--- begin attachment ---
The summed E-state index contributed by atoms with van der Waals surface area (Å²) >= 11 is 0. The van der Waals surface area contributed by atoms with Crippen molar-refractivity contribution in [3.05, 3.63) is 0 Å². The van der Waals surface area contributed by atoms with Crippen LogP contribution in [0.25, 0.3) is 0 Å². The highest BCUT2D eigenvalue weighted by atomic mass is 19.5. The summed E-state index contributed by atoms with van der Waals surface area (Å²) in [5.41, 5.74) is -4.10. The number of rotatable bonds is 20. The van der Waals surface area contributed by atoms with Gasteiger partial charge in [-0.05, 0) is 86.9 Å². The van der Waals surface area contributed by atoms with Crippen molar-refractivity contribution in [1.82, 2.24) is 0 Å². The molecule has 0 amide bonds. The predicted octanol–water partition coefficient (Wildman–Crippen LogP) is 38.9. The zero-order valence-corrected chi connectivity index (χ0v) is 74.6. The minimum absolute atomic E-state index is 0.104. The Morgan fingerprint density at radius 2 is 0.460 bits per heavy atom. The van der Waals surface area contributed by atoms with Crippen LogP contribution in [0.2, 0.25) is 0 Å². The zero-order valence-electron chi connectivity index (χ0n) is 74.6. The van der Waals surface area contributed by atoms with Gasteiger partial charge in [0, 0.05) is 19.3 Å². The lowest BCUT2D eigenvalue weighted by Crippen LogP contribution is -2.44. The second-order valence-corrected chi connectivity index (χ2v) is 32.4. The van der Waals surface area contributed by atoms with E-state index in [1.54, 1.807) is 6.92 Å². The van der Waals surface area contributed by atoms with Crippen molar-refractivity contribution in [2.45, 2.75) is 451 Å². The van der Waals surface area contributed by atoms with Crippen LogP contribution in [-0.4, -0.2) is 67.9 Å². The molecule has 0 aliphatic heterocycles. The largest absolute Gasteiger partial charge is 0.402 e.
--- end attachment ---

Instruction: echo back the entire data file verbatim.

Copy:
The summed E-state index contributed by atoms with van der Waals surface area (Å²) >= 11 is 0. The van der Waals surface area contributed by atoms with Crippen molar-refractivity contribution in [3.05, 3.63) is 0 Å². The van der Waals surface area contributed by atoms with Crippen LogP contribution in [0.25, 0.3) is 0 Å². The highest BCUT2D eigenvalue weighted by atomic mass is 19.5. The summed E-state index contributed by atoms with van der Waals surface area (Å²) in [5.41, 5.74) is -4.10. The number of rotatable bonds is 20. The van der Waals surface area contributed by atoms with Gasteiger partial charge in [-0.05, 0) is 86.9 Å². The van der Waals surface area contributed by atoms with Crippen molar-refractivity contribution in [1.82, 2.24) is 0 Å². The molecule has 0 amide bonds. The predicted octanol–water partition coefficient (Wildman–Crippen LogP) is 38.9. The zero-order valence-corrected chi connectivity index (χ0v) is 74.6. The minimum absolute atomic E-state index is 0.104. The Morgan fingerprint density at radius 2 is 0.460 bits per heavy atom. The van der Waals surface area contributed by atoms with Crippen LogP contribution in [0.2, 0.25) is 0 Å². The zero-order valence-electron chi connectivity index (χ0n) is 74.6. The van der Waals surface area contributed by atoms with Gasteiger partial charge in [0, 0.05) is 19.3 Å². The lowest BCUT2D eigenvalue weighted by Crippen LogP contribution is -2.44. The second-order valence-corrected chi connectivity index (χ2v) is 32.4. The van der Waals surface area contributed by atoms with E-state index in [1.54, 1.807) is 6.92 Å². The van der Waals surface area contributed by atoms with Crippen molar-refractivity contribution in [2.45, 2.75) is 451 Å². The van der Waals surface area contributed by atoms with Crippen LogP contribution in [-0.4, -0.2) is 67.9 Å². The molecule has 0 aliphatic heterocycles. The largest absolute Gasteiger partial charge is 0.402 e.